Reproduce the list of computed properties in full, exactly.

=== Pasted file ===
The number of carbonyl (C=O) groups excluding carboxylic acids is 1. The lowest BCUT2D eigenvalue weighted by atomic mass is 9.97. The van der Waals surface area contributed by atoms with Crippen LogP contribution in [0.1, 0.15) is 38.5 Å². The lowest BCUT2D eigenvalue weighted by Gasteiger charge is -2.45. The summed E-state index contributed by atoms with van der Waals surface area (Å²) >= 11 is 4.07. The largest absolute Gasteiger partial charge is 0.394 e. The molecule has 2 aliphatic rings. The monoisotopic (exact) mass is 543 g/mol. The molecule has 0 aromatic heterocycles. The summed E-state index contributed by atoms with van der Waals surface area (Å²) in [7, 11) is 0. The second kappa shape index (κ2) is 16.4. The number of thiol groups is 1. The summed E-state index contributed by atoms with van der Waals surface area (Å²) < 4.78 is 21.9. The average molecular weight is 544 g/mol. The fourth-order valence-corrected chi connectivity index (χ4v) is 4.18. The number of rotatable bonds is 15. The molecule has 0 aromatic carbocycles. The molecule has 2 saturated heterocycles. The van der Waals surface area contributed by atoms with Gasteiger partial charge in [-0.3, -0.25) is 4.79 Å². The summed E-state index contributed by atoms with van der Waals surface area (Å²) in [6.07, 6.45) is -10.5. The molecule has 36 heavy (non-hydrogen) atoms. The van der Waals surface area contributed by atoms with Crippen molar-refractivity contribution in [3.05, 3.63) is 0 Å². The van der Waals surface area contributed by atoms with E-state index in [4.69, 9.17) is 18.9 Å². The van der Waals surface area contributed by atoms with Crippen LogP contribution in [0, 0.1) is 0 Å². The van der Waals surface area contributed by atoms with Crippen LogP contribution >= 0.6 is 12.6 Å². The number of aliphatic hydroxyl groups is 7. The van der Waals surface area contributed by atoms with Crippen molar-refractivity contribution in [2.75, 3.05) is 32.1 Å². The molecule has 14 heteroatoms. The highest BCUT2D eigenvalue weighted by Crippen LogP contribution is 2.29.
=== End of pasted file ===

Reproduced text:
The number of carbonyl (C=O) groups excluding carboxylic acids is 1. The lowest BCUT2D eigenvalue weighted by atomic mass is 9.97. The van der Waals surface area contributed by atoms with Crippen LogP contribution in [0.1, 0.15) is 38.5 Å². The lowest BCUT2D eigenvalue weighted by Gasteiger charge is -2.45. The summed E-state index contributed by atoms with van der Waals surface area (Å²) >= 11 is 4.07. The largest absolute Gasteiger partial charge is 0.394 e. The molecule has 2 aliphatic rings. The monoisotopic (exact) mass is 543 g/mol. The molecule has 0 aromatic heterocycles. The summed E-state index contributed by atoms with van der Waals surface area (Å²) in [7, 11) is 0. The second kappa shape index (κ2) is 16.4. The number of thiol groups is 1. The summed E-state index contributed by atoms with van der Waals surface area (Å²) < 4.78 is 21.9. The average molecular weight is 544 g/mol. The fourth-order valence-corrected chi connectivity index (χ4v) is 4.18. The number of rotatable bonds is 15. The molecule has 0 aromatic carbocycles. The molecule has 2 saturated heterocycles. The van der Waals surface area contributed by atoms with Gasteiger partial charge in [-0.3, -0.25) is 4.79 Å². The summed E-state index contributed by atoms with van der Waals surface area (Å²) in [6.07, 6.45) is -10.5. The molecule has 36 heavy (non-hydrogen) atoms. The van der Waals surface area contributed by atoms with Crippen molar-refractivity contribution in [3.05, 3.63) is 0 Å². The van der Waals surface area contributed by atoms with E-state index in [4.69, 9.17) is 18.9 Å². The van der Waals surface area contributed by atoms with Crippen LogP contribution in [0, 0.1) is 0 Å². The van der Waals surface area contributed by atoms with Crippen LogP contribution >= 0.6 is 12.6 Å². The number of aliphatic hydroxyl groups is 7. The van der Waals surface area contributed by atoms with Crippen molar-refractivity contribution in [2.75, 3.05) is 32.1 Å². The molecule has 14 heteroatoms. The highest BCUT2D eigenvalue weighted by Crippen LogP contribution is 2.29.